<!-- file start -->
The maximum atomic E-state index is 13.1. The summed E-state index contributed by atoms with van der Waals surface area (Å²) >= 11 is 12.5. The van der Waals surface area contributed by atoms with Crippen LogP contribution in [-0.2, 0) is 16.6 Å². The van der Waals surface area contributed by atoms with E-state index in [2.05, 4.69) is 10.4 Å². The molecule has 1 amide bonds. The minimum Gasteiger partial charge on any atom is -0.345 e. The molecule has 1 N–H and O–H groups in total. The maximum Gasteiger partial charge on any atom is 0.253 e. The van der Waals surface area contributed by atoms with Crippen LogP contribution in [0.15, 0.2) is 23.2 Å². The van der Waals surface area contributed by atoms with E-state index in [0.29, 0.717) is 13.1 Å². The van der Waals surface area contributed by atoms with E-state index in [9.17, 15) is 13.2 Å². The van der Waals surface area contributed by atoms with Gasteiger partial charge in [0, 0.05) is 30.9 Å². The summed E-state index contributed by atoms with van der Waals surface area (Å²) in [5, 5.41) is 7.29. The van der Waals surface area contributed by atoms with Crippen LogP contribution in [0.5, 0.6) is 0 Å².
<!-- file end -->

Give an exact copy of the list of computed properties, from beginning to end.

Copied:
The maximum atomic E-state index is 13.1. The summed E-state index contributed by atoms with van der Waals surface area (Å²) >= 11 is 12.5. The van der Waals surface area contributed by atoms with Crippen LogP contribution in [-0.2, 0) is 16.6 Å². The van der Waals surface area contributed by atoms with E-state index in [2.05, 4.69) is 10.4 Å². The molecule has 1 amide bonds. The minimum Gasteiger partial charge on any atom is -0.345 e. The molecule has 1 N–H and O–H groups in total. The maximum Gasteiger partial charge on any atom is 0.253 e. The van der Waals surface area contributed by atoms with Crippen LogP contribution in [0.15, 0.2) is 23.2 Å². The van der Waals surface area contributed by atoms with E-state index in [0.29, 0.717) is 13.1 Å². The van der Waals surface area contributed by atoms with E-state index in [9.17, 15) is 13.2 Å². The van der Waals surface area contributed by atoms with Gasteiger partial charge in [0, 0.05) is 30.9 Å². The summed E-state index contributed by atoms with van der Waals surface area (Å²) in [5, 5.41) is 7.29. The van der Waals surface area contributed by atoms with Crippen LogP contribution in [0.5, 0.6) is 0 Å².